Everyday there are new awesome things happening in Portland. Things that matter to people in Portland. Things that change and form the very core of what Portland is. But how can anyone keep track of all this amazing information about our fair city?
I know, I know. You’re already halfway to your Halloween costume and candy coma. But I was wondering if I might take just a few seconds of your time before you build up another pile of fun size wrappers on your desk?
The Portland Development Commission’s last survey to get a pulse on the Portland software community’s needs closes today. That’s right. Today. So take your sugar-infused self on over to the survey and answer a few questions. Read More
Remember a few months back when you took that Portland Development Commission (PDC) survey about the state of the Portland software market? Remember the kerfuffle—albeit a justified one—that took place immediately following the release of the results?
Well, as planned, the PDC has released the next instantiation of the survey, designed to dive deeper into some of the questions and to keep the conversation with the software community going. Oh, yeah, you saw where I was going, didn’t you? Yeah. Well. Would you? Would you please take a moment to respond to the PDC software survey? Read More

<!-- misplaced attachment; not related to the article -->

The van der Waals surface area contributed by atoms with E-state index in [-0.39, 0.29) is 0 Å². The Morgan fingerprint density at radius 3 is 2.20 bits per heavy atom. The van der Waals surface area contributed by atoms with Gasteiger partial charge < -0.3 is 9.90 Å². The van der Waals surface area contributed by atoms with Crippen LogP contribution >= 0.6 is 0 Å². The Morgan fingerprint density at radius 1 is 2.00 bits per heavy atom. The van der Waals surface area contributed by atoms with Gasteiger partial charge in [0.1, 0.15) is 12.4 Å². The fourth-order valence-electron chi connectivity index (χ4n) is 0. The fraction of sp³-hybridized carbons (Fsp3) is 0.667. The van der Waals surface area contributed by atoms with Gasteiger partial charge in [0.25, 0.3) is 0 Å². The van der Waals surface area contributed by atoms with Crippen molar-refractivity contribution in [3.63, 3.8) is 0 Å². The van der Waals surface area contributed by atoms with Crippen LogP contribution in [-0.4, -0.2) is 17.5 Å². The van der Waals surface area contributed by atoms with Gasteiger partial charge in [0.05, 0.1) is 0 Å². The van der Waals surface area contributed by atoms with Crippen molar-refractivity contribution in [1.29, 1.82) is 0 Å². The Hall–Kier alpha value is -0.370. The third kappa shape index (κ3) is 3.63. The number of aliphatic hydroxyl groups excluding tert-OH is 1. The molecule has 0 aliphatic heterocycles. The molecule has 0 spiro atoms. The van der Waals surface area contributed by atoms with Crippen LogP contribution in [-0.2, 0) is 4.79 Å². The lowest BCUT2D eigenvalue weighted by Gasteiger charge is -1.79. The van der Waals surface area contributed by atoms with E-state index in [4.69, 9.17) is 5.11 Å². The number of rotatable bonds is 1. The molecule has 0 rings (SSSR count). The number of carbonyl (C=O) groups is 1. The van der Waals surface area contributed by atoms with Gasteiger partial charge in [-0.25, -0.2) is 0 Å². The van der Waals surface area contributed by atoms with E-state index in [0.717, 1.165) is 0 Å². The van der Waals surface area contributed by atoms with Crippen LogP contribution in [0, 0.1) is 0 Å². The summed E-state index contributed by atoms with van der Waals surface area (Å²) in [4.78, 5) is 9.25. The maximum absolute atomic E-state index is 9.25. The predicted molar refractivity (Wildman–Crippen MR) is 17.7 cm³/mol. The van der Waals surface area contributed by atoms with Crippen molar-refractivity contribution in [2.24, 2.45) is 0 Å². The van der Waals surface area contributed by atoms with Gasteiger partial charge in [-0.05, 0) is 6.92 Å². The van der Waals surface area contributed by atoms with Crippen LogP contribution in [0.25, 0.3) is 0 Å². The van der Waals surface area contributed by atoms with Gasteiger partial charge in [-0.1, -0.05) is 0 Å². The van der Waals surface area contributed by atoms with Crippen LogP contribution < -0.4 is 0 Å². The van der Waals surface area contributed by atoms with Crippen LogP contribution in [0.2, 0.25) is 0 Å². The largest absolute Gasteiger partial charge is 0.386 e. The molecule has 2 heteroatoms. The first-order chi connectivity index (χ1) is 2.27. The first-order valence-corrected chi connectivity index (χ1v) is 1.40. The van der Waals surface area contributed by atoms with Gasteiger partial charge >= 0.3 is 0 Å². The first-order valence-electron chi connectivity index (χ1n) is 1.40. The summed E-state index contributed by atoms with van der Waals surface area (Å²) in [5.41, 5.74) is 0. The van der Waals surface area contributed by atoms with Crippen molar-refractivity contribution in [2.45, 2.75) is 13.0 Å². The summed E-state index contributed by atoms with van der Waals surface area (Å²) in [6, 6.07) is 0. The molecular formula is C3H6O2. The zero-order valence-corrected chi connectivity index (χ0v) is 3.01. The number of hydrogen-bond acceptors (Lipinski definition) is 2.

As you may know, the Portland Development Commission (PDC) is currently engaged in a project designed to help them assess and better understand the state and size of the software industry in Portland. To this end, they have engaged the community in an initial survey and they have plans for at least two others.
Originally, the PDC wanted to discuss these results with the community last week. But when several parties mentioned that it conflicted with WebVisions, PDC took that feedback to heart and rescheduled. So now the town hall discussion will be held this Wednesday, May 26, beginning at 4:30 PM at Wieden + Kennedy (who was kind enough to offer up the space given that the PDC was booked). Read More
When I talk about the Portland software development and open source scenes, one of the first questions I always get—always—is “Sounds interesting. About how many people in Portland are involved in the software community there?”